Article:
James Jones now has a quarter of a season worth of games under his belt, and we're starting to get a good idea of the type of player he is. Through the minors Jones didn't get much future MLB projection, simply because he was, perhaps unfairly, hardly labeled as a future MLB regular. He struck out a lot in the early going, but he was drafted on his athleticism, not his polish. He hit for some power, but a lot of it was triples. A large chunk of the home runs came in the hitter's paradise asterisk that is High Desert. He always carried a high BABIP, but that hardly concluded anything on his own. We all knew Jones was fast. He was difficult to project.
Now Jones is here, center fielder for the foreseeable future. He's taken the job and run with it, even after cooling down from his initial blast of success. Watching his evolution into a major league regular has been fascinating, as all of the previously mentioned uncertainty and noise is starting to come together. The power has dropped, the steals have increased, and the walks and strikeouts are stabilizing. His 5% walk rate is a noticeable drop below the minors, but his K% (16.8%) is right in line with his 2013-2014 in Jackson and Tacoma (17.8%).
Jones is starting to look a lot like an old school leadoff slap hitter, so it's no surprise that Lloyd McClendon likes him at the top of the order. We know Lloyd likes guys that fit that leadoff archetype, forcing Abe Almonte into the role despite his struggles and giving the nod to Willie Bloomquist on random games here and there. Hustle, grit, speed. The catalyst role. Now it's James Jones, and it's probably because he reminds him of a couple of guys who other managers have vigilantly planted into that role for years, including one he surely saw a lot of in the National League during his time with the Pirates.
The most common comp for Jones is Willie McGee, and it's a surprisingly good one, even looking beyond their similar looks and swings. But McGee posted nine seasons of a wRC+ over 100, and I think putting James on that level, for now, is slightly premature. Instead, Jones is looking more like a hybrid of Juan Pierre and Rajai Davis.
These are career totals for each three, so take a pause for sample size and career paths before going too deep down the well. Still, Jones' numbers to Pierre are remarkably similar, just with three times as many strikeouts. He's been hitting like Pierre with Rajai Davis' strikeout rate, and even though the paths are a little different, it's a solid comp into Jones production. Plus, the way Jones is acquiring hits is very familiar.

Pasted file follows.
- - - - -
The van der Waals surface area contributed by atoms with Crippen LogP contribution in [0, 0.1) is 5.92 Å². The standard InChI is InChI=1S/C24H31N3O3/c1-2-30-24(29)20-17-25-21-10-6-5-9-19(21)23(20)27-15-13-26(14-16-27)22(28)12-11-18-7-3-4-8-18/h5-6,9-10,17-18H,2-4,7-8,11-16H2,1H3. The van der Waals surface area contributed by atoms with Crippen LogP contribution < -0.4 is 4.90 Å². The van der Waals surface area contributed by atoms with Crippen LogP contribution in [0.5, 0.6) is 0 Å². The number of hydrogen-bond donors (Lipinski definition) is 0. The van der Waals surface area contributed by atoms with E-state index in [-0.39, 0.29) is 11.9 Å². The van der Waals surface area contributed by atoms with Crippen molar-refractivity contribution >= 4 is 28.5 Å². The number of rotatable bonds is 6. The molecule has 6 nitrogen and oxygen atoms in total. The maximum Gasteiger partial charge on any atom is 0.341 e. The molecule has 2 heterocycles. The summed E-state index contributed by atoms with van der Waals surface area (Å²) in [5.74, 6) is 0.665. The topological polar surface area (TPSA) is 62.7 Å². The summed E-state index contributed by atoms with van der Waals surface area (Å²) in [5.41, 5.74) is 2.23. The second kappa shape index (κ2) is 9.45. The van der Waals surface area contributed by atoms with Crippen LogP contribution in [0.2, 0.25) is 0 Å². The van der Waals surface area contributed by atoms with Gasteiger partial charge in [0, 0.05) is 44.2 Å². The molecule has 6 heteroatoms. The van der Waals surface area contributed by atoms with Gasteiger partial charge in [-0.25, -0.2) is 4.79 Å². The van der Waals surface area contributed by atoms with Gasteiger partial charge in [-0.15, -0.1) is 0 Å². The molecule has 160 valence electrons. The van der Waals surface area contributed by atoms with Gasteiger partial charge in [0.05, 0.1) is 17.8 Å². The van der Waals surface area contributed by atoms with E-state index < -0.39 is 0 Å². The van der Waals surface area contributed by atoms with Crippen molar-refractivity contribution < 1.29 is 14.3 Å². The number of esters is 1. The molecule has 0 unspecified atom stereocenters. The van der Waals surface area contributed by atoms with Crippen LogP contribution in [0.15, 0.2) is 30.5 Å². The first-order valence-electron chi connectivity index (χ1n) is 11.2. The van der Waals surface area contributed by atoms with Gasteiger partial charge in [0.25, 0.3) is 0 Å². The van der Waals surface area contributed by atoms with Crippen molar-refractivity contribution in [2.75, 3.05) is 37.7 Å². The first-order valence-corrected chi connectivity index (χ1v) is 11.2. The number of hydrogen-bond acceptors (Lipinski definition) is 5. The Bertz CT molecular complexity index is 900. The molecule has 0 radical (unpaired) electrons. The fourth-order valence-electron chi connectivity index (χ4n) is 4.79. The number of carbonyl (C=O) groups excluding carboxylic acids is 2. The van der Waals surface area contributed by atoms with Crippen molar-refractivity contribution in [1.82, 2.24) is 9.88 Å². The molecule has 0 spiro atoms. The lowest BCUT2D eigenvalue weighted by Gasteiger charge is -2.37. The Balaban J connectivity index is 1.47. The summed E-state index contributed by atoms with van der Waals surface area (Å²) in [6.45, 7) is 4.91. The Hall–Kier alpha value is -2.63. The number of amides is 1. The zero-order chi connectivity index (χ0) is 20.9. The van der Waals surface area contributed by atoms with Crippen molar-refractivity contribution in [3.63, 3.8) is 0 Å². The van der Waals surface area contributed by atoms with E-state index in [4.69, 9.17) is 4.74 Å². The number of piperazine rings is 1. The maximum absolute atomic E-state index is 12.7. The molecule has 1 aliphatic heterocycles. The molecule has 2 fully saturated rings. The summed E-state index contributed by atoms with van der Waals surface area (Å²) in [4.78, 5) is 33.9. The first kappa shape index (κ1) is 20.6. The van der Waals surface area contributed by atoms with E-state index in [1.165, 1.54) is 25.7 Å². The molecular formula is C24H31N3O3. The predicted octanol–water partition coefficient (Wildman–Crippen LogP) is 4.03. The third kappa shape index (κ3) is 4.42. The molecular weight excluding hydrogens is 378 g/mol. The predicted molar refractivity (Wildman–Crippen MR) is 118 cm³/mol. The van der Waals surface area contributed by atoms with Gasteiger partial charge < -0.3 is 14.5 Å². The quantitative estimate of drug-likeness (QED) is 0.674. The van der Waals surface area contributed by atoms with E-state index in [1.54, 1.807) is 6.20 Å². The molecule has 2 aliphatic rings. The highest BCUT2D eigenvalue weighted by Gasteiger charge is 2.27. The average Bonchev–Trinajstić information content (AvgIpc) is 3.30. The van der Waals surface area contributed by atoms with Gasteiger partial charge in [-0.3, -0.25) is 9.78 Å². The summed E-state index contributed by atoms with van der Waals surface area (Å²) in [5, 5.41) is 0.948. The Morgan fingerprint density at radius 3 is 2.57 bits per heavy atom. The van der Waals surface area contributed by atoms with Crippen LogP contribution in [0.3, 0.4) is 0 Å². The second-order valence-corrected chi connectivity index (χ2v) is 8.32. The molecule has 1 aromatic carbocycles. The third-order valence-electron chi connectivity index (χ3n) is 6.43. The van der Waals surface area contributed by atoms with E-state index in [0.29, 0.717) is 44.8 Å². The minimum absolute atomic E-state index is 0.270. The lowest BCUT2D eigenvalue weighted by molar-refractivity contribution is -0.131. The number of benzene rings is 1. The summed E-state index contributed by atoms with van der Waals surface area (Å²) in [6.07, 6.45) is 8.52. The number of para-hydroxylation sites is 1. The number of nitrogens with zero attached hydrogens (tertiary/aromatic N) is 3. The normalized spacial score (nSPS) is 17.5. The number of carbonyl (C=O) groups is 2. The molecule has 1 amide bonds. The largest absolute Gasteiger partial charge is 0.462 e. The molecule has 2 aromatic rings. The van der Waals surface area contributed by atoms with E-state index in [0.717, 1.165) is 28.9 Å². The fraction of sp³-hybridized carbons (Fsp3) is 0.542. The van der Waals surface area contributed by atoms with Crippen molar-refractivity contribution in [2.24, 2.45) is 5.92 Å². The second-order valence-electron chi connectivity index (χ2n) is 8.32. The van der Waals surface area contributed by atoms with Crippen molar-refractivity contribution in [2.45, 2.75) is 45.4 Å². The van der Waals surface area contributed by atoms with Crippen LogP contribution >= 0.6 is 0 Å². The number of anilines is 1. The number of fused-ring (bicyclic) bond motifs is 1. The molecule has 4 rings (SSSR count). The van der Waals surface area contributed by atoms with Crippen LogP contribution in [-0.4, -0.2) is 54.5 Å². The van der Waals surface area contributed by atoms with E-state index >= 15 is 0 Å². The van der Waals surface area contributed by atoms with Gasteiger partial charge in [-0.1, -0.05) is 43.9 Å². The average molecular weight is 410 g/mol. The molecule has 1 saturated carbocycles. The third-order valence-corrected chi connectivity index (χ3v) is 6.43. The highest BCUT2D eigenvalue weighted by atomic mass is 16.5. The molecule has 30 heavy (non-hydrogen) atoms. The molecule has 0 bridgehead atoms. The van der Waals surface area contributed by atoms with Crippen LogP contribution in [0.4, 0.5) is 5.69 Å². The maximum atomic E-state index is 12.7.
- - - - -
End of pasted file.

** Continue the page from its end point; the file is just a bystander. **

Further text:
Juan Pierre used to routinely rack up 50 infield hits a year, but he needed 700+ plate appearances to do it. In Pierre's prime, when he was averaging around 725 PA a year, 50 infield hits translates to 7% infield hit rate. Jones, with 13 infield hits through 156 PA, is at 8.3% -- approximately 60 infield hits if given Pierre's plate appearances. That's on Ichiro's level, who hit in the upper 50s several times during his prime. Obviously, Jones isn't going to be given the PA that those players were yet, but on a rate level, you get the idea of the kind of hitter he's been, and maybe the kind of hitter he'll continue to be.
Besides the hitting profile, there's obvious speed comparisons. Jones has been remarkably efficient on the basepaths so far, only getting caught once compared to his eleven steals. Jones was never that efficient in the minors (he was caught three times in eight attempts before being called up) but he's been picking his spots well so far. Projecting stolen base totals going forward is largely an exercise in frustration, as so much depends on situation, opportunity, and most importantly, manager decision. That being said, Jones very much appears to be a guy who can steal 30 bases or more, with that number potentially increasing based on his success to date. Not Pierre level, but very few are given the green light to steal 60 bases a year.
There are only a handful of players who you can call truly stereotypical leadoff hitters from the past decade. For years, Juan Pierre was the National League's quintessential slap hitting, blazing fast hitter to kickstart a lineup and cause havoc on the basepaths. He wasn't a good hitter per se, but for a lot of years, he was hardly a bad one either. He was an asset. If James Jones decides he wants to be Juan Pierre at the major league level, that's just fine. Forget leadoff archetypes -- the Mariners need good players, especially outfielders. Without any power, Jones may never be a great player, but he can certainly be a good one. Given the expectations for his career just a year ago, that's a welcome surprise.